The awareness of mortality is the backbone of "Daytripper," Fabio Moon and Gabriel Ba's exquisite little graphic novel that studies the many deaths of one man. Yes, deaths -- every chapter ends with his death. And all the focus on mortality, ironically, focuses all our attention on life -- its delicacy, its promise, and the strange turns it can take.
Bras de Oliva Domingos is the son of a famous novelist, and has become a writer himself. But as he laments to a friend, "I wanted to write about LIFE, Jorge. And look at me now... all I write about is death." And the comic follows him through his 32nd birthday, through parks, streets, his father's black-tie reception... and to a bar where he will be shot. But that's not the end... or even the beginning. Every chapter of "Daytripper" ends with a death, and each story just leads up to how Bras will die... or might have died... or has died in a parallel reality. It's a little hard to tell. We see him die in different places, in different ways (murder, natural causes, car accident, drowning, etc), and with different people.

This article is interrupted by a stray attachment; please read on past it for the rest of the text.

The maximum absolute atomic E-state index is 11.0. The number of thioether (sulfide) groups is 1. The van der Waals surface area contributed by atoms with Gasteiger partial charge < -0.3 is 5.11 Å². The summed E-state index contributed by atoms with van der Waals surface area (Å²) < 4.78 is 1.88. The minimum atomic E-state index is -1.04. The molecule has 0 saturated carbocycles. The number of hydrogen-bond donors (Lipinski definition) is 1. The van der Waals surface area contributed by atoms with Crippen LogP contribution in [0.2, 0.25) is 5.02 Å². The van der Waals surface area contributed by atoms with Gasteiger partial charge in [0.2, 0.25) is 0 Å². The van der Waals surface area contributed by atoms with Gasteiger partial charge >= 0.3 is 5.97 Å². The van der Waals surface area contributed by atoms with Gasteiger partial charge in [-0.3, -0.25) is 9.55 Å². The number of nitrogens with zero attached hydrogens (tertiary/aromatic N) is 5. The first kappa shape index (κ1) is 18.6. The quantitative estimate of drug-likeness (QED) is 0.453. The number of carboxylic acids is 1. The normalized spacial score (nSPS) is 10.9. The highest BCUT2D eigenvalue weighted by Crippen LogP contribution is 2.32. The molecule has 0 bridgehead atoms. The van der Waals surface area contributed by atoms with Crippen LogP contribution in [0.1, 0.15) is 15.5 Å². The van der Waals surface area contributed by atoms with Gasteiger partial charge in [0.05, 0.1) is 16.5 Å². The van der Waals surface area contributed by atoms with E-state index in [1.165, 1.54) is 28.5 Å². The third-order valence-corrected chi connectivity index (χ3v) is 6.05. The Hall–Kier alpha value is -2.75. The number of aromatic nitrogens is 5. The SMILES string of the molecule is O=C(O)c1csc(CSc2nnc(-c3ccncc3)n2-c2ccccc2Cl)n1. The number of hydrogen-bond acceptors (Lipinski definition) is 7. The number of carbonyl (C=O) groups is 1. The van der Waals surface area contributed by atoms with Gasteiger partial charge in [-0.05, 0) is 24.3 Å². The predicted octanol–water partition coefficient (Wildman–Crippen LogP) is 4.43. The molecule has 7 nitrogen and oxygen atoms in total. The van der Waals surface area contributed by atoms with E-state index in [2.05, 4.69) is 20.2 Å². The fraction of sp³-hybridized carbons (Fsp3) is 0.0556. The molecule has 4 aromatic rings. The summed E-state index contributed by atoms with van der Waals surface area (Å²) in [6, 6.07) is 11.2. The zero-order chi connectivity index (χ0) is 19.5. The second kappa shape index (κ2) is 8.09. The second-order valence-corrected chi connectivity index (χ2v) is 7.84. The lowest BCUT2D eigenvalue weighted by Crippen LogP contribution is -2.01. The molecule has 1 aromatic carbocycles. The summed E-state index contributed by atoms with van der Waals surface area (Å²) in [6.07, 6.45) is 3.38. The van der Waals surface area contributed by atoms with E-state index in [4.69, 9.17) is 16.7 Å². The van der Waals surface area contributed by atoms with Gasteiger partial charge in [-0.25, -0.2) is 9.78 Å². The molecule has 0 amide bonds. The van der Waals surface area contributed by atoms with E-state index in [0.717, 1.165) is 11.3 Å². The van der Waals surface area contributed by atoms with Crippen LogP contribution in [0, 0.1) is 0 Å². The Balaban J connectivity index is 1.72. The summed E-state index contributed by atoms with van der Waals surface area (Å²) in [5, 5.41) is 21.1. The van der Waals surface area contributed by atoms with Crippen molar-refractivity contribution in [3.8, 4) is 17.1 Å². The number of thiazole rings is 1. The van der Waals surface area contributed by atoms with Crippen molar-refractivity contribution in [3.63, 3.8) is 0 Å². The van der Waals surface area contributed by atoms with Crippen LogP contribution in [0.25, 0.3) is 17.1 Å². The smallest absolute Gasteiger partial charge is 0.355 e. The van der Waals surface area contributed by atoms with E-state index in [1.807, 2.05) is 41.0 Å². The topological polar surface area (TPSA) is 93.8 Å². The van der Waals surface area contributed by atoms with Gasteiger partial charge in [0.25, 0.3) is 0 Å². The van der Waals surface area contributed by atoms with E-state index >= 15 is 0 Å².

And we follow Bras through different parts of his life -- his early work as an obituary writer, his love affair and marriage, his success as a bestselling novelist, his son's birth, and his life with his family. We seem him embittered, jaded, idealistic, loving and exuberant.
"Daytripper" seems like a graphic novel that is all about death. After all, the main character dies over and over in all sorts of ways. But ironically it's a graphic novel that focuses more on life -- as the sea goddess tells Bras at one point, "In order to go after your dreams, you must live your life." So while every chapter ends with death, it allows us to see the beauty, fragility and promise of our lives. And the art is simply stunning -- strong lines, semi-realistic style, and lots of striking images (fish windsocks swimming through the air). And the authors subtlely alter their style, depending on what life-stage Bras is in. As a child, everything is bright, colorful and sunny, like a picture book; in middle-age, things are grey and grimy; as an elderly man, the world is pale and faded, but hauntingly lovely in its realism.
"Daytripper" is a beautiful, haunting meditation on death, and the value of every person's individual life. Touching, lovely and subtle.